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Mantashe ordered to release records on how 1 500MW of coal ended up in SA's energy plan


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Mantashe ordered to release records on how 1 500MW of coal ended up in SA's energy plan

Image of Mineral Resources and Energy Minister Gwede Mantashe
Mineral Resources and Energy Minister Gwede Mantashe

14th December 2022

By: News24Wire


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Mineral Resources and Energy Minister Gwede Mantashe has to release records that explain why government opted to include plans for new coal in the country's Integrated Resource Plan (IRP), a high court has ruled.

The North Gauteng High Court in Pretoria delivered the ruling on 9 December. It forms part of a case lodged against government in November 2021 by three civil society organisations - African Climate Alliance (ACA), the Vukani Environmental Justice Movement in Action (VEM) and groundWork.


They want the government to abandon plans for 1 500 MW of new coal in the country's energy mix – as outlined in the IRP and the subsequent 2020 ministerial determination for new coal.

Mantashe had not provided the documents the applicants originally sought for their case, and they felt they had to launch a new application to have them released.


The required documents include meeting minutes, memoranda, electronic and physical correspondence and recordings related to government's deliberations to include new coal in the 2019 IRP. The applicants also want records pertaining to the minister's consideration of public comments and submissions for the IRP, as well as modelling and datasets used to prepare the plan, and details on coal power technologies considered.

They also want access to any assessments on climate change and environmental impacts related to the procurement of the new coal capacity.

The aim of accessing the documents is to derive a better understanding of what informed the minister's decision to develop new coal power, explained Michelle Sithole, an attorney from the CER.

"The applicants will then have an opportunity to supplement their court papers in the Constitutional challenge and review of the plans to develop new coal power," Sithole said.

Acting judge Reinard Michau found in the applicants' favour. He explained that the documents sought by the applicants may "shed light on the reviewability of the IRP 2019".

"For that reason, I would be inclined to make an order that those documents be provided," he added.

The court is also of the view that the documents may be relevant to the decisions the applicants want to set aside – that being the decision to include new coal capacity in the 2019 IRP and the 2020 ministerial determination.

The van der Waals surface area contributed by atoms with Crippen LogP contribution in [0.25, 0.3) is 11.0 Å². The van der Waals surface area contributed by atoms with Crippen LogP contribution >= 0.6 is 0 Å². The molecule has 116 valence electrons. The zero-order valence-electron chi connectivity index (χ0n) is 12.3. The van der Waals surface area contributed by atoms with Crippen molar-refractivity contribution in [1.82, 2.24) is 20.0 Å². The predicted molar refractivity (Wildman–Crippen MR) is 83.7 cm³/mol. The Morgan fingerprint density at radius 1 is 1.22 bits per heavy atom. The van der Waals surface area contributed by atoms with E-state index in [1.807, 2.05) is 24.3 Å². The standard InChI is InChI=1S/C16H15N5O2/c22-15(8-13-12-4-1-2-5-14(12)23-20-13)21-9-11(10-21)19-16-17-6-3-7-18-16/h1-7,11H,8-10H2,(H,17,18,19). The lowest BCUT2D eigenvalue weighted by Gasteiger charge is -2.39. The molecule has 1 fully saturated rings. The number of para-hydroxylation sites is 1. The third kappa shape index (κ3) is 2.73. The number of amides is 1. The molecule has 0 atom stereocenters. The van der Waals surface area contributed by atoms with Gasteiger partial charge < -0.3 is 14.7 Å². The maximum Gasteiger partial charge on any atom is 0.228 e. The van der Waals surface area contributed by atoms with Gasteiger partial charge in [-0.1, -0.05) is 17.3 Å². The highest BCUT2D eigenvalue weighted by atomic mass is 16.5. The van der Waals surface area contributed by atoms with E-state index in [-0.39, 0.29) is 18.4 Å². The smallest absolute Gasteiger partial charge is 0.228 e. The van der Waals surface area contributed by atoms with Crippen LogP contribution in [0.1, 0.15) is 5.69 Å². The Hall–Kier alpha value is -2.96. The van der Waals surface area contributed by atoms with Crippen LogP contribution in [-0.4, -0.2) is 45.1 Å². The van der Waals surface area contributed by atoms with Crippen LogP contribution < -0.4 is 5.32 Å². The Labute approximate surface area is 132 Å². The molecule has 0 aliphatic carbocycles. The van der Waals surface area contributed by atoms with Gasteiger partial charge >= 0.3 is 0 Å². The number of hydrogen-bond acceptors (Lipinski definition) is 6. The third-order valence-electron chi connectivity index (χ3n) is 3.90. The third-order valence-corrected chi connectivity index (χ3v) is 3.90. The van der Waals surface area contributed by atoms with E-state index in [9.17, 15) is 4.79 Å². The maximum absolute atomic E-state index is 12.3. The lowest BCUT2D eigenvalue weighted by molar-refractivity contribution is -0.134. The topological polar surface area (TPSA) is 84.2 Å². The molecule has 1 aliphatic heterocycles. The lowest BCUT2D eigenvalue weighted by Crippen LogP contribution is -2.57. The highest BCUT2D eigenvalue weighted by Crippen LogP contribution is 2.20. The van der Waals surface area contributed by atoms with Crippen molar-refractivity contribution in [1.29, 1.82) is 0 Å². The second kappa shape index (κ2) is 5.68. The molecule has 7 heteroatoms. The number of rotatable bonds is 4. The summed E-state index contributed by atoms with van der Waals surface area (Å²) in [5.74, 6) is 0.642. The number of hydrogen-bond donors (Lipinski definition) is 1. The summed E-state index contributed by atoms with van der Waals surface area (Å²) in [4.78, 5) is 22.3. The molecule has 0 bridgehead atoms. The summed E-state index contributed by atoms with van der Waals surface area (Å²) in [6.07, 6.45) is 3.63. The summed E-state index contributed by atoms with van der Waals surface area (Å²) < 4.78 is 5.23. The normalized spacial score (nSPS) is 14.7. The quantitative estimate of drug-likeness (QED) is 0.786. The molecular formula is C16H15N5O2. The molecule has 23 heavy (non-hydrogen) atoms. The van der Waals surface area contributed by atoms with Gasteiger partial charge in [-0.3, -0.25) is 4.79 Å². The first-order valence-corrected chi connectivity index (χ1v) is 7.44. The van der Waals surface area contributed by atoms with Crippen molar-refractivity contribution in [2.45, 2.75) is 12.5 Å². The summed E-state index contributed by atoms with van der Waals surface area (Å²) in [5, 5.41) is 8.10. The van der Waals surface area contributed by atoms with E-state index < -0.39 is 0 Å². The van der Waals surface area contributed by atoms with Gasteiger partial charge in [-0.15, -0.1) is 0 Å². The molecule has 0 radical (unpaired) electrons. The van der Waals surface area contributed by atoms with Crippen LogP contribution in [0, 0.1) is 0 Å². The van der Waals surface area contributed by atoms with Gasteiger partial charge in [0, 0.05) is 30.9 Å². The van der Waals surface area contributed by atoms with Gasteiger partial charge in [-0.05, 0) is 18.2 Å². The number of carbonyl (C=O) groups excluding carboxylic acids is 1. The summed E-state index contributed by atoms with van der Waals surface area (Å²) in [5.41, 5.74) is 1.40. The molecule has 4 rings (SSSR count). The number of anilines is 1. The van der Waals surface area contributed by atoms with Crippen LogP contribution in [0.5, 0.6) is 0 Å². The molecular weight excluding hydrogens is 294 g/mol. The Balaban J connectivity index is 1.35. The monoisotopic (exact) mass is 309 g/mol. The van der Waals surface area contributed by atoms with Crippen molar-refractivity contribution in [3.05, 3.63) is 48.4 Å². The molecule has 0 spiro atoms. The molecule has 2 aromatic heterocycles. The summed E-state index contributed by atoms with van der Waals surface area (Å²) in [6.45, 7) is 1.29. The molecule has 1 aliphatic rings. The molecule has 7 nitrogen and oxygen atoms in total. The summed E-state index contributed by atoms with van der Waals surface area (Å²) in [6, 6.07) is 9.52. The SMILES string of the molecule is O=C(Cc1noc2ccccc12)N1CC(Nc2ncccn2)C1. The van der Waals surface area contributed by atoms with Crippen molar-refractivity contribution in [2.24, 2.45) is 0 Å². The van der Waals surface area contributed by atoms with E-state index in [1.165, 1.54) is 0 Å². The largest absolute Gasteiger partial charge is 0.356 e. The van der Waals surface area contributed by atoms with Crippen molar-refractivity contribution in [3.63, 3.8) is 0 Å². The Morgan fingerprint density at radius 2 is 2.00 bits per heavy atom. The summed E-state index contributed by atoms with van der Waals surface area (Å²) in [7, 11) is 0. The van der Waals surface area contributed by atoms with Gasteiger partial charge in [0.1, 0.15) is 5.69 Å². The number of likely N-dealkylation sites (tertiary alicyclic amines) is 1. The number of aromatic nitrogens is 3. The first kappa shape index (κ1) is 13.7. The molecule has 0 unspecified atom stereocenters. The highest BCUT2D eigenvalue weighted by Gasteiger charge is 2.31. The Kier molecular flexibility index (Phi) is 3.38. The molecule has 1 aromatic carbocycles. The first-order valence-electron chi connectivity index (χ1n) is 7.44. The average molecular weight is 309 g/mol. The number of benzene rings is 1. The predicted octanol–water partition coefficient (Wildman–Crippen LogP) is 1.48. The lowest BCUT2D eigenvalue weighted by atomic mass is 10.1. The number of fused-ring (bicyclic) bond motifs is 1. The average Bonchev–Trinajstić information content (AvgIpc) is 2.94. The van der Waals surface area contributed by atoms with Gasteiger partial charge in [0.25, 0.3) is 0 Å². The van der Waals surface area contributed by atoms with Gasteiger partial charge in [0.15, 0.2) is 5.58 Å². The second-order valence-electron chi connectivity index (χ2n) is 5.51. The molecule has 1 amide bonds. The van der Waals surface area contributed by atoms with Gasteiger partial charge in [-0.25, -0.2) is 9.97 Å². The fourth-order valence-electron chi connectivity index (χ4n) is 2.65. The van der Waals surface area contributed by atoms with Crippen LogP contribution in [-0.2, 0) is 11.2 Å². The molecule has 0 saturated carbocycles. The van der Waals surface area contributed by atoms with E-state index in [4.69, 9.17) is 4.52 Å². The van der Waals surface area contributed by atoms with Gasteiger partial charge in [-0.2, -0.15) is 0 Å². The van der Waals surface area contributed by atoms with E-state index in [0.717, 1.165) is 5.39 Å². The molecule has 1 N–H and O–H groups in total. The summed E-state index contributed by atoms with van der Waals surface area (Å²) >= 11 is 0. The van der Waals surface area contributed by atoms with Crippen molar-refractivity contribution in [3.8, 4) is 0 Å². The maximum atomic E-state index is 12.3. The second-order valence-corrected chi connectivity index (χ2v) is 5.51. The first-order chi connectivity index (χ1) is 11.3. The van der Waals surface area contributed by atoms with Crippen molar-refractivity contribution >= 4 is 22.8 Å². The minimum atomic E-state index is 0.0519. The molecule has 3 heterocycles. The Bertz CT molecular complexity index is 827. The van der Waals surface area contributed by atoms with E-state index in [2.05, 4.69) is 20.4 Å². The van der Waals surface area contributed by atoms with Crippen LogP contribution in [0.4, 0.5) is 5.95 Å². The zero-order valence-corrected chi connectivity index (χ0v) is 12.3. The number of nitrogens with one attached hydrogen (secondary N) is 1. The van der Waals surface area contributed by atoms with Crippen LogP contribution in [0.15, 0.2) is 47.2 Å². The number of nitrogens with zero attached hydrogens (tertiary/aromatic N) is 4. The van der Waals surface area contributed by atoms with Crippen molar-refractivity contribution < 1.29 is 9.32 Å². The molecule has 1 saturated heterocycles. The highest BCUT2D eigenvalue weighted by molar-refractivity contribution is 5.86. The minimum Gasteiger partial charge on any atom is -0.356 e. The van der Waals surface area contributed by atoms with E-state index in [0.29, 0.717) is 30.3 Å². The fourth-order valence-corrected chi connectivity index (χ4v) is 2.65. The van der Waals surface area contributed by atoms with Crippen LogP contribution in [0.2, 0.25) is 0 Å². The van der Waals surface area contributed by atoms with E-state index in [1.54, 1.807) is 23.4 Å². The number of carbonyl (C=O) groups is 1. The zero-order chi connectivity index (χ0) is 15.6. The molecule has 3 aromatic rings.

Mantashe has until 28 February 2023 to release the documents.

Failure to do this means the applicants will be able to return to court, and they will be able to strike out government's opposition to the case, the CER explained in a statement. Government was also ordered to pay costs for the application.

"The fact that the court provided clarity and compelled government to release information sends a strong message that the youth of South Africa's right to transparency and information that affects their future is essential," said Sibusiso Mazomba from the African Climate Alliance.

The youth-led case has raised concerns that the inclusion of coal goes against the country's climate commitments.

"We are no longer talking about signs of climate change – we are already experiencing the effects of climate change in our everyday lives – and yet government seems to love coal while failing to recognise the impacts of climate change," VEM secretary general Ronald Mhlakaza said previously.

"The burning of coal is the biggest contributor to global climate change, in addition to unacceptable health impacts caused by air and water pollution," ACA youth coordinator Gabriel Klaasen said in November, ahead of the hearing of the matter.

"Government' current plans to build 1500 MW of new coal-fired power in South Africa would have major implications for the people of South Africa – contributing to increased electricity costs; harmful health impacts and irreversible climate impacts. Records and processes that informed these decisions are therefore of the utmost public importance."

The CER pointed out that apart from coal power causing pollution and worsening climate change - it is cheaper and quicker for Eskom to rely on renewable energy resources from wind and solar, as opposed to coal.

The Department of Mineral Resources and Energy is yet to respond to News24's request for comment.


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